Eventually, she laid her eggs and spun a cocoon for them. She sat on the cocoon until she died.
It's that time of year again. Come early autumn, large, long-legged, fast spiders take you by surprise crawling across the living room, or alongside skirting boards or, better still, greeting you when you are getting in the bath - where they have fallen the previous night. They are house spiders from the genus Tegenaria. It is not a large genus, with only 11 species in Northern Europe, but they include the largest spider in the UK, the Cardinal spider Tegenaria parietina, which can reach 14 cm across its legs (see the proof here). Tegenaria are remarkably difficult to identify to species level, something I find quite frustrating. Forget about it with the females (unless you capture them and closely examine their genitalia). Even with relatively close shots of male palps identification is difficult. You have to content yourself with Tegenaria sp. Females usually keep to their web on hidden, dusty corners around houses or under beds. The wandering house spiders of the autumn are actually males in search of females.
This one stayed on a skirting board for a whole day a few days ago.
I got a close shot of the palps of this other male, three years ago to the day.
A couple of weeks ago I did the usual annual compilation for 2009. I have compiled my butterflies records and submitted them to the local Butterfly Conservation recorder since 2003. It has been a super butterfly year. I recorded a total of 17 sp. within the boundaries of the City of Hull. One of the most noticeable species this year has been the Small Tortoiseshell. This Small Tortoiseshell was the first butterfly I saw this year, after the long, cold winter, sunbathing on the pavement on a busy street.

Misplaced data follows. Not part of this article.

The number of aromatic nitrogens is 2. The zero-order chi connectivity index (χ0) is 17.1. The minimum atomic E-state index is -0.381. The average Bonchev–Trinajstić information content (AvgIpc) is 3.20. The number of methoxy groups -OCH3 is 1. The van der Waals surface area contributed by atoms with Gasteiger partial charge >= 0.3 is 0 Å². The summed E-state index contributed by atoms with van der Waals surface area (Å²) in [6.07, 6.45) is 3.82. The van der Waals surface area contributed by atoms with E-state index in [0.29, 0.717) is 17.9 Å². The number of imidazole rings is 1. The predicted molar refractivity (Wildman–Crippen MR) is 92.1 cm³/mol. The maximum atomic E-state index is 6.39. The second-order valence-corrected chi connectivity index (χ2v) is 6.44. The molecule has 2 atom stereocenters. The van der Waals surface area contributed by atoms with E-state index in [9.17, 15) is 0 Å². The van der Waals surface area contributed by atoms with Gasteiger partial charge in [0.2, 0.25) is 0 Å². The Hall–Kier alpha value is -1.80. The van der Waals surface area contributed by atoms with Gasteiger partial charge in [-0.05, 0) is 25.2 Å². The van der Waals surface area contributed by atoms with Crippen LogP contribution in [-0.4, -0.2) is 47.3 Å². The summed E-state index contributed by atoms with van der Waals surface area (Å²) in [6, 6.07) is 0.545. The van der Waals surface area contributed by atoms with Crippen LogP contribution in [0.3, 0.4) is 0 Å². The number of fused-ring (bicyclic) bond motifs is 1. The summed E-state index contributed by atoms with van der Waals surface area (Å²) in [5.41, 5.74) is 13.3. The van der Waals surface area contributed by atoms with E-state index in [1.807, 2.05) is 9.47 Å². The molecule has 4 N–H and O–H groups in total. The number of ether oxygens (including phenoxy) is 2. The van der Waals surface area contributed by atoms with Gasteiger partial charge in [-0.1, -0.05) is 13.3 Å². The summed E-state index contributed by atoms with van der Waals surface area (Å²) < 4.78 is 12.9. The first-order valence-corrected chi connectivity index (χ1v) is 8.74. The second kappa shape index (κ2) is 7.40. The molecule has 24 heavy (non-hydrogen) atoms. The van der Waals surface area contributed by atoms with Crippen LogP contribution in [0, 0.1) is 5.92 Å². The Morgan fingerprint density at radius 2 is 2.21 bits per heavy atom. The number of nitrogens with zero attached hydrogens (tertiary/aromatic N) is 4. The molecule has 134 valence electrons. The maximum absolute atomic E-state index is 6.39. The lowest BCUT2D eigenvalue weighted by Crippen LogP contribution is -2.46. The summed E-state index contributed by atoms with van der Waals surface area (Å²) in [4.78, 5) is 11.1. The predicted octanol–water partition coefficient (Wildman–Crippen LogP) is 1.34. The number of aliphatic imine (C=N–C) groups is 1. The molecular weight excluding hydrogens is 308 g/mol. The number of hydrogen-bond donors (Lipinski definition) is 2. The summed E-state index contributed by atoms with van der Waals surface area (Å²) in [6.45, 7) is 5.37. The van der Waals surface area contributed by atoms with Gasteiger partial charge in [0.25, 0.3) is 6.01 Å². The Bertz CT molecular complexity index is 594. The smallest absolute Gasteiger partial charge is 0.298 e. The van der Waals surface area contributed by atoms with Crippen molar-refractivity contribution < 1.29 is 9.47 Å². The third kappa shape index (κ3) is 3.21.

There has been a lot of talk about the population decrease in this species, possibly due to mortality due a newly arrived parasitoid tachinic fly, Sturmia bella. This fly has been found to parasitise up to 40% of south England Small Tortoiseshell caterpillar clusters. There seem to be additional reasons, as this butterfly shows marked cyclic population fluctuations even before the fly was recorded in the UK.
The graph above shows the collated results extracted from the UK Butterfly Monitoring Scheme 2007 report (well worth browsing if you like butterflies).
Despite all this, 2009 has been the best Small Tortoiseshell year since I record butterflies.
This is my total year count graph, showing the 'rebound' of the Small Tortortoiseshell after the 2006 'low'.
This is the phenology of this species in Hull.
It seems likely that there are two broods a year.
I discovered a great butterfly site, packed with info and with superb photos: learnaboutbutterflies.com
I was walking home through the University woodland area in the afternoon when a large flying insect called my attention, a moth with bright pink hindwings and an erratic flight. It took a while to settle, and it did so on a tree trunk. When I got close I could not see it. I had spotted it when it had landed, so I took a few shots of the trunk, where was it? Can you see it?
and then I saw it. Thanks to it hindwings being slightly exposed.
It was a Red Underwing (Catocala nupta), a large noctuid which flies in August and September, and whose caterpillars feed on poplar and willow. It seems to be a rare species in the North, but it seems to be expanding in range. In the NBN gateway it does not even appear in Hull.